Each Objective consists of many actions. For example, Pillar 3, Goal 2 "To systematically include awareness raising of respect for the rights of women and girls and gender equality in our action relating to security system reform (SSR), peacekeeping and security and support for transitional justice processes." includes the following actions: 

1)  Designate and create focal points

2)  Identify targeted training

3)  Inform and mobilise the diplomatic network about France’s action on the issue and its inclusion in existing programmes 

4)  Publish and disseminate through the Ministry of Foreign and European Affairs a cooperation action fact sheet on gender equality

5)  Carry out a study in partnership with UNICEF

6)  Disseminate the conclusions and operational recommendations 

7)  Regularly track the proportion (number and percentage) of men and women receiving specific gender equality training

Each action contains numerous indicators.  For example, Pillar 1, Goal 1, "Increase the participation of women in peace-keeping and peace-consolidation operations in which France is involved (civilian and military components) " includes two specific indicators.

1)  Annual growth of 10% among female staff in each structure, including management

2)  Proportion of female students at the école d’état-major (military training school) and the école de guerre (war school) 

The French NAP references Global indicators on the implementation of UN Security Council Resolution 1325 (Report of the United Nations Secretary-General of 6 April 2010) and Indicators for the comprehensive approach to the EU implementation of Resolutions 1325 and 1820 (2010) used for assessing the success of the implementaiton of its commitments.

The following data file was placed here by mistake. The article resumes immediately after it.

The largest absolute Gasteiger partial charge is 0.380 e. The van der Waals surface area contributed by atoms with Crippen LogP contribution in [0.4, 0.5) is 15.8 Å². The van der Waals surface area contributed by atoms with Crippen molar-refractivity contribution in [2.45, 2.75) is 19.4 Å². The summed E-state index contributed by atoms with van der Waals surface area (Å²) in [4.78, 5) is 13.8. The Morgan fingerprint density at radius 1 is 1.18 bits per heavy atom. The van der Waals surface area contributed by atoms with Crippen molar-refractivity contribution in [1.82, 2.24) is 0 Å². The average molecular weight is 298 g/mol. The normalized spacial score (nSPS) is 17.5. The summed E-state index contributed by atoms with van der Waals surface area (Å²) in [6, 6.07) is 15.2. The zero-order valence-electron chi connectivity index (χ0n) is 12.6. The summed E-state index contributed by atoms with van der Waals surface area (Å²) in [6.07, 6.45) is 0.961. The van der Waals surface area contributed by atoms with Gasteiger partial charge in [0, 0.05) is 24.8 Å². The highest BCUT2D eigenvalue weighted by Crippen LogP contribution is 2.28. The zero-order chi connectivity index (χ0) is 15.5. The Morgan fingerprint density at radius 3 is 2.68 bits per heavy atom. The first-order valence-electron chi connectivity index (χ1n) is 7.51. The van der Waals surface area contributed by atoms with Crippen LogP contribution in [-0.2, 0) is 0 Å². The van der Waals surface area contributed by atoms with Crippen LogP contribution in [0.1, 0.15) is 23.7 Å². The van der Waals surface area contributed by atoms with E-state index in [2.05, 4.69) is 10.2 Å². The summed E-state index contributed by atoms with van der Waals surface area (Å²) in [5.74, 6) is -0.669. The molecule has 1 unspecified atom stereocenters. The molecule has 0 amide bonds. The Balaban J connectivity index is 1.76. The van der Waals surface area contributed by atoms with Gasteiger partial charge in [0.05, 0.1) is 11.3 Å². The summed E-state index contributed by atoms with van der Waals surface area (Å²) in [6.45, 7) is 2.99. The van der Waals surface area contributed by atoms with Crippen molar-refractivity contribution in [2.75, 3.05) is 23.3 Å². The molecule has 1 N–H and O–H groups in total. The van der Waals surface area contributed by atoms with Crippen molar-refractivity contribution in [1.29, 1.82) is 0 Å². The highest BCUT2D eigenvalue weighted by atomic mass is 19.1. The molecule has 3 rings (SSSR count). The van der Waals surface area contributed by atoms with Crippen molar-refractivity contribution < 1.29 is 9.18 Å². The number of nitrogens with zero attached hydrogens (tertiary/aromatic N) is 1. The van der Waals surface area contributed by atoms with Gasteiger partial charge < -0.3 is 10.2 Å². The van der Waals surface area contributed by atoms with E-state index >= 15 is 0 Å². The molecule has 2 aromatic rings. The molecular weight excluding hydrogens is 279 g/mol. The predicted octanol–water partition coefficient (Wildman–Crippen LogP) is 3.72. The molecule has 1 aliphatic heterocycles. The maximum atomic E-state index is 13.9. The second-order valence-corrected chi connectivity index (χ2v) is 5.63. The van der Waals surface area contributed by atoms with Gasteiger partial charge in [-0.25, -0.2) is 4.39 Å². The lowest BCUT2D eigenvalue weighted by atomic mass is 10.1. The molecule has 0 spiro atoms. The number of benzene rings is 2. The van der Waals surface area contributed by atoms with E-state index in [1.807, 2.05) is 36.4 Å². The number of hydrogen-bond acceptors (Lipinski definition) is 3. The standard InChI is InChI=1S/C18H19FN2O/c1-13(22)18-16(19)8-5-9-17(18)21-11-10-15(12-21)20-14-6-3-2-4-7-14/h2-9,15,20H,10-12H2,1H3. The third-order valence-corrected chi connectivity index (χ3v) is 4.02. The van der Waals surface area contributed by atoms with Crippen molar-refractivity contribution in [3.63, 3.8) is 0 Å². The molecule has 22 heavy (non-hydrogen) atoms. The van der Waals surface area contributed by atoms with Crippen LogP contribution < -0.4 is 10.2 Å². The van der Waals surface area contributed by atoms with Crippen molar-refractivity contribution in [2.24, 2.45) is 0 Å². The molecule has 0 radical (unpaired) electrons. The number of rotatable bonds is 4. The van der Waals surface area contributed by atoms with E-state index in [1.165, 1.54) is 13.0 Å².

The indicators mostly relate to the number of women involved in particular institutions or intiatives (absolute numbers and/or percentages), number of people who have been trained for promoting a certain program, turnover in relevant bodies, and in particular for female actors, number of intiatives/programs implemented to support achieving the goal.

The French National Action Plan is a ‘living document’ which is subject to open and ongoing review. A Steering Committee comprised of responsible government departments is tasked with coordinating implementation, monitoring and evaluation. The Steering Committee is required to meet bi-annually, in addition to holding ad hoc meetings as required.

Civil Society will be invited to participate in the bi-annual meetings which include the National Consultative Commission on Human Rights, women’s rights organizations specializing in peace and security issues and parliamentary women’s rights and gender equality delegations.

An annual progress report will be prepared by the Steering Committee and tabled in parliament. The NAP will apply the monitoring indicators developed by the European Union.

The second revised NAP does not include an allocated budget but points out the many financial contributions they made during the period of the previous NAP in Women, Peace and Security related programs

The NAP does not include an allocated or an estimated budget. No indicators or actions are included that formulate strategies for fundraising, detail what level of funding is required for which specific activities, or what accountability mechanisms will ensure funding is raised and used in implementing the NAP.

The French NAP does not offer any specific actions for disarmament. They acknowledge the need for a specific focus on women in Disarmament, Demobilization and Reintegration (DDR) and Security Sector Reform (SSR) however, they put forth no specific actions to achieve this goal. For example, they support programs that provide revenue for women who are ex-combatants or associated with them, or affected by armed conflict.

Documents and Further Reading

Creating an International Gender and Peace Agenda: Transnational Companies, Weapons and Nuclear Testing (2016)